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    1. Some varieties are ever-blooming, but not all. The Rose Garden website says that the roses are most beautiful in the months of April, May, and June, and again in October, November, and December. I was there in early April. I plan to visit again in November or December and see how it is different at that time.

  1. This is beautiful, thank you for the tour. It’s funny to me that roses can flourish in such diverse climates as Arizona and Oregon!

  2. Amazing that such beautiful flowers can grow in the desert – they’re hardier than we think they are! Beautiful photos 🙂

    1. I think some are hardier than others and breeders keep working on strong strains. These gardens are watered, which solves one of the issues with the desert.

  3. My favorite rose is the Strike It Rich Grandiflora. I absolutely love your image of it. It has been a very long time, but I have actually been to that rose garden and it’s spectacular in the spring. I am a bit jealous, because I would love to see again in full bloom.

  4. Beautiful. Love all the different colors. I walk by rose bushes everyday on the way to work, and they are just beginning to bloom now. Great way to start the day!

  5. I love roses, especially the fragrant ones. All the pictures are gorgeous but I really like the very last one. It looks like they have two tiers of roses with the front ones being shorter than the back. I’m an armchair traveler, I let other people do the traveling, take the pictures and do the write-up, then I sit back and enjoy. Thanks so much.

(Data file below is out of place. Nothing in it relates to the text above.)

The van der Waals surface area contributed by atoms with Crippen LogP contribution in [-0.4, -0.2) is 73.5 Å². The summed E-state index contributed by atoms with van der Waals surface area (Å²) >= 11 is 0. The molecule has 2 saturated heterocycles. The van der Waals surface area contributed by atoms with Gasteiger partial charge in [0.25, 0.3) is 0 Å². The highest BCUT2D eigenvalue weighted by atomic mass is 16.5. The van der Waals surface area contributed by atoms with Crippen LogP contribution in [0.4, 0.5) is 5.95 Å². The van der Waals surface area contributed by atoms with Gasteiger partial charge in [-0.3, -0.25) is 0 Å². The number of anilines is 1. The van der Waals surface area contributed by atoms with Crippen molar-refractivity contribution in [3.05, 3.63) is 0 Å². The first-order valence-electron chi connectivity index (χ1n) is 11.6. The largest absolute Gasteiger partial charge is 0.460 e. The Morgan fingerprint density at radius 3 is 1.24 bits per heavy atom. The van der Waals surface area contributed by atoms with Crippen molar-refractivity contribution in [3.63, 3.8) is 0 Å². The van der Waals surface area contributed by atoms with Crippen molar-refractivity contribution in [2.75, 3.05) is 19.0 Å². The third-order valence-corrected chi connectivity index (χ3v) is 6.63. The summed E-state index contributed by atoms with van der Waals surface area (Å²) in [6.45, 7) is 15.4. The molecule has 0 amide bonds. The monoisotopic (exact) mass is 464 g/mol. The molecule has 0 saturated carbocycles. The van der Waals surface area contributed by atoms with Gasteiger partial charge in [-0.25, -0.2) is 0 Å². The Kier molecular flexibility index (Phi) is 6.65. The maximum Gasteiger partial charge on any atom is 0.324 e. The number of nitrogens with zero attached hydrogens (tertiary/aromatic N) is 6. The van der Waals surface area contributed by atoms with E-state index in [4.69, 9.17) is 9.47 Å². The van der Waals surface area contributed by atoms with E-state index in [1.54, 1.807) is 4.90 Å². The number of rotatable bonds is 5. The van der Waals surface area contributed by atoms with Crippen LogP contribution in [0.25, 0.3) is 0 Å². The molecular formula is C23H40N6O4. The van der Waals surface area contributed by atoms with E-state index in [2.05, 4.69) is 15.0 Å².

6. Roses are beautiful and a delight for all our senses. Your photos capture their allure very well, Donna.

  7. Awwww, I wish I can teleport this garden to my compound. Its beautiful. Roses are irresistible. No wonder its expensive down here.

  8. Great pictures of Roses in the desert, Donna and interesting info on Mesa. I often associate roses with vulnerability to wind. Are these varieties specially resistant or is it not as windy as I assume ?

    1. The area around Phoenix has windy periods, but it isn’t windy all the time. I visited the garden in April and April can be breezy, but then again so is April in my Manitoba home. The area may get a strong windstorm or two or three throughout the year. I don’t know how that affects the gardens. The gardens are more sheltered than some wide open spaces.

  9. Donna, I went to Mesa Community College for a semester. I live in Tempe, Arizona now. Are you from AZ? I love the pictures you took. I need to drive down and take a look again. I love Julia Child and that a rose is named after her! =)

    Sincerely, Crystal Ross

  10. What beautiful roses and photos of the garden. You are right. I would not expect to see a garden like this in the desert. I think my favorite rose garden is the rose test garden in Portland, Oregon. Thank you for your post.

  11. I was surprised to know that such beautiful flowers can grow in desert. Growing 9000 rose bushes at Mesa Community College must have taken a lot of time and effort but it gives pleasure to many now.
    I am living in Saudi Arabia but still I have not seen roses , but come across many other flowers.
    But if I talk about Kashmir then specifically talking about Rawalakot almost every home have roses. Every where you can see variety of rose.

    It was really nice to see these pictures and it took me back to my childhood when I was living in Rawalakot and was enjoying fragrance of roses , I use to pluck many everyday but now I feel sad and miss them.